Climate change has become a divisive, political issue that has extended to our classrooms. That was a key takeaway from Katie Worth’s new book, Miseducation: How Climate Change Is Taught in America.
Worth traveled to many communities to talk to children and teachers about what is being taught in schools about climate change in America’s public schools – and the political culture that shapes those classrooms. We spoke with Worth about the battle for influence happening inside schools.
What influenced you to pursue the topic of climate change in schools?
KW: Back in 2017, I went to the Marshall Islands to work on a PBS Frontline story. We were reporting about kids there who were learning about climate change. A family of one of the boys was considering moving to Oklahoma. That was one particular seed for the reporting – following how the move would impact his climate change education. Frontline has done some investigative work on climate denial and as I started poking around it was clear that there was anti climate change material specifically aimed at kids.
Can you speak a bit more about the material aimed at kids and who produces it?
KW: The fossil-fuel industry has a denial campaign that is similar to Big Tobacco. They created curricula for classrooms to deny climate change. I experienced a classroom presentation in Arkansas where someone working in the oil and gas industry noted that climate change was not something to be concerned with. I spoke with the president of the Heartland institute who told me of a plan to send books on why scientists disagree on global warming to every teacher in the nation. Many teachers have received them.
You outline in your book how climate change is approached differently in classrooms based on regional politics – do you have a personal connection to this?
KW: A few years ago, I returned to Chico, CA, a red (conservative) area where I’m from – near the 2018 Camp Fire that destroyed so much life. I spent some time at a school in Paradise, CA, observing seventh-grade students. The classroom had been displaced and was in a store. The teacher was covering climate change, and the students were completely rejecting it. Culturally, they had learned to deny it. There was such an irony in seeing an area negatively impacted by climate change with young people who believed it was a complete hoax.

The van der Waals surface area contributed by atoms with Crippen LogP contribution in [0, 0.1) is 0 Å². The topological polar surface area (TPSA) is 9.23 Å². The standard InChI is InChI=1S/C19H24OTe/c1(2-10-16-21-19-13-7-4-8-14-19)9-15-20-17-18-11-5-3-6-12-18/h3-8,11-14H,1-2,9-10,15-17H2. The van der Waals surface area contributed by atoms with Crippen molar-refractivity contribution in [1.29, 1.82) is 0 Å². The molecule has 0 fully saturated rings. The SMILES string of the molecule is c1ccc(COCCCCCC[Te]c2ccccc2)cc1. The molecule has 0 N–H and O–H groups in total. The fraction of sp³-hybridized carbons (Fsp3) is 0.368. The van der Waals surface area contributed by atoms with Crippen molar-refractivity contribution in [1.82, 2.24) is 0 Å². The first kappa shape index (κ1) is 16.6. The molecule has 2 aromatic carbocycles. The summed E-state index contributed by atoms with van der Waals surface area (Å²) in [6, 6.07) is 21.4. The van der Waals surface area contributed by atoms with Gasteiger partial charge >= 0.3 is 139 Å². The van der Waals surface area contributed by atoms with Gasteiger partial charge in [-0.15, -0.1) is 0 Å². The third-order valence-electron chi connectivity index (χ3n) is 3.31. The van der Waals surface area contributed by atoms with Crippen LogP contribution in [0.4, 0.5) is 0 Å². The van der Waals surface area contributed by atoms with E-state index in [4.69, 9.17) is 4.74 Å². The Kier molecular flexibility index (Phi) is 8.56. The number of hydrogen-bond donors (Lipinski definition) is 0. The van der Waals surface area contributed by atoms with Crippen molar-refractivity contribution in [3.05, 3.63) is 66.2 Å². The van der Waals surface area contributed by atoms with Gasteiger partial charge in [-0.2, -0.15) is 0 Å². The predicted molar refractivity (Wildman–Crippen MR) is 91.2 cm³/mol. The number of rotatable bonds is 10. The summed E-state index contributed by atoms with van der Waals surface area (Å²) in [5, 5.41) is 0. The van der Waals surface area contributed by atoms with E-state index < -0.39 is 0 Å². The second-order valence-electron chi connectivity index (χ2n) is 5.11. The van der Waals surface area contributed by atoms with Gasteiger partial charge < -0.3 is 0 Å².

Another interesting dividing line you mention is the tension that can exist between teachers …
KW: There is such a divergence of backgrounds and grasp of climate change amongst even teachers. Climate change is not something that each of us has grown up learning about. There may be an educator teaching a climate change unit, and right down the hall, there is an opposing one telling students that it’s a hoax. Educators are very much bringing different levels of grasp on the topic.
What is the solution for bridging the climate change divide in schools?
KW: I think climate change has to move beyond an issue of science and politics and be accepted as a social crisis. My book has a map of the United States that shows Republican-controlled legislative states and Democratic ones and includes a grade for each of the states and how they’re teaching climate science. Every state has its own set of academic standards. Some have adopted Next Generation Science Standards, some have amended them to their liking and omitted all things climate change, and others simply rejected them. The dividing lines have very much been drawn and will have to be bridged in a way that transcends science. Climate change should be showing up in civics classes and history classrooms as well.
What’s next for you?
KW: I would like to do more reporting on climate-related displacements and the impact that it has on communities like the one I grew up in. Prior to the fire, we experienced the five hottest summers in California’s history. But while reporting on climate change has been so rewarding, I have been pursuing it for years now. As an investigative reporter, I would also like to explore beyond it at some point.